Swimming in a group allows fish to move while consuming less energy
Fish swim in schools to save energy - science news in short

Scientists have tried to understand for quite a while now if the schooling behavior of fish enables them to gain an energetic advantage when swimming in flowing waters. A new study shows that indeed, this is the case. Researchers used a highly detailed simulation of the interactions between the swimming fish and the water moving around them. The study determined that the fish swam most energetically when they swam not one after the other, as previously suggested, but at an offset from the swimming direction of the leader. The results have applications for improving energy-efficient swimming for underwater drones or similar devices.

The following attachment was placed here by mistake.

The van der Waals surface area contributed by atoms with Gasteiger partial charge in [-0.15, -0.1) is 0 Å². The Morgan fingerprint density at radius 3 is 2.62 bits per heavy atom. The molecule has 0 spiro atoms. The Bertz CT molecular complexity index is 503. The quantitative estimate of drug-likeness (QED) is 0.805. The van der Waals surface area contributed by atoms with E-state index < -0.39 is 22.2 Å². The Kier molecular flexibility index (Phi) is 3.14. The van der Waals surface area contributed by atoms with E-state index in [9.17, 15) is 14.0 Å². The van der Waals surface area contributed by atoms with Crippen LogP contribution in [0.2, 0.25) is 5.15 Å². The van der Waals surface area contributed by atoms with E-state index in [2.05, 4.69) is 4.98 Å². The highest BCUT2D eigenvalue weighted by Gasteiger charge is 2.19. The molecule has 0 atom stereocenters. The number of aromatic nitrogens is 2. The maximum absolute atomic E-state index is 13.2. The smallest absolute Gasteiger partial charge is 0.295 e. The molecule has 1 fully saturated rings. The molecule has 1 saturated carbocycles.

The fish swimming in the back harnessed the vortices generated by the leader. They intercept them with their heads, splitting the vortex into fragments which are then guided down their bodies. The progress of these vortices supplies the fish with thrust without robbing the leader of energy. Credit: ETH Zurich

Read the full story: ETH Zurich
Scientific publication: Proceedings of the National Academy of Sciences (PNAS)

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